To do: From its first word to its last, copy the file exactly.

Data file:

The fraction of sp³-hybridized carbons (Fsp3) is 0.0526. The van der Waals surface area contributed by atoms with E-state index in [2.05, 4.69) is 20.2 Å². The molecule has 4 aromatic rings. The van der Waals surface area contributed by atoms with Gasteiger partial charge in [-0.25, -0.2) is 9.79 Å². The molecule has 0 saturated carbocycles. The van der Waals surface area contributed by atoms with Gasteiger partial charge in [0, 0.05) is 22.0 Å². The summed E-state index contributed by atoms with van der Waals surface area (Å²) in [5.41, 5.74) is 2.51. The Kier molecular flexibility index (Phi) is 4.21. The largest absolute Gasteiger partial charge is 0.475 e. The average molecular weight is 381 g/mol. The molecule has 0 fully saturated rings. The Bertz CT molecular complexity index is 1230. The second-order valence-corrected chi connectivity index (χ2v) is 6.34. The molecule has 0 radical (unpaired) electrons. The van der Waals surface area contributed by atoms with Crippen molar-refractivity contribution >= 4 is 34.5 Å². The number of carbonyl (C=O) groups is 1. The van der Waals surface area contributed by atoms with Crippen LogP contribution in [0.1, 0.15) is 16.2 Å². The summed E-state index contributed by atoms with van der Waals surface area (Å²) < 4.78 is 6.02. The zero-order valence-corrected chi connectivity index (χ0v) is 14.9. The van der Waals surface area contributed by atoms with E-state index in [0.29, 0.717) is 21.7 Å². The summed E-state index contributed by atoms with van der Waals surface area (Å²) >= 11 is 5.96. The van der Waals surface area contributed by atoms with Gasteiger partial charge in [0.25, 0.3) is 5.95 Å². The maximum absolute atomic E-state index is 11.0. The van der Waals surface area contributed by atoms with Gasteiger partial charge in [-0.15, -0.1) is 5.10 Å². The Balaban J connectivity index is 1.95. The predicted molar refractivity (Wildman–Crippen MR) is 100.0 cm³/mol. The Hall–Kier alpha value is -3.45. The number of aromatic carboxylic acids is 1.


The fraction of sp³-hybridized carbons (Fsp3) is 0.0526. The van der Waals surface area contributed by atoms with E-state index in [2.05, 4.69) is 20.2 Å². The molecule has 4 aromatic rings. The van der Waals surface area contributed by atoms with Gasteiger partial charge in [-0.25, -0.2) is 9.79 Å². The molecule has 0 saturated carbocycles. The van der Waals surface area contributed by atoms with Gasteiger partial charge in [0, 0.05) is 22.0 Å². The summed E-state index contributed by atoms with van der Waals surface area (Å²) in [5.41, 5.74) is 2.51. The Kier molecular flexibility index (Phi) is 4.21. The largest absolute Gasteiger partial charge is 0.475 e. The average molecular weight is 381 g/mol. The molecule has 0 fully saturated rings. The Bertz CT molecular complexity index is 1230. The second-order valence-corrected chi connectivity index (χ2v) is 6.34. The molecule has 0 radical (unpaired) electrons. The van der Waals surface area contributed by atoms with Crippen molar-refractivity contribution >= 4 is 34.5 Å². The number of carbonyl (C=O) groups is 1. The van der Waals surface area contributed by atoms with Crippen LogP contribution in [0.1, 0.15) is 16.2 Å². The summed E-state index contributed by atoms with van der Waals surface area (Å²) < 4.78 is 6.02. The zero-order valence-corrected chi connectivity index (χ0v) is 14.9. The van der Waals surface area contributed by atoms with E-state index in [0.29, 0.717) is 21.7 Å². The summed E-state index contributed by atoms with van der Waals surface area (Å²) >= 11 is 5.96. The van der Waals surface area contributed by atoms with Gasteiger partial charge in [0.25, 0.3) is 5.95 Å². The maximum absolute atomic E-state index is 11.0. The van der Waals surface area contributed by atoms with Gasteiger partial charge in [-0.15, -0.1) is 5.10 Å². The Balaban J connectivity index is 1.95. The predicted molar refractivity (Wildman–Crippen MR) is 100.0 cm³/mol. The Hall–Kier alpha value is -3.45. The number of aromatic carboxylic acids is 1.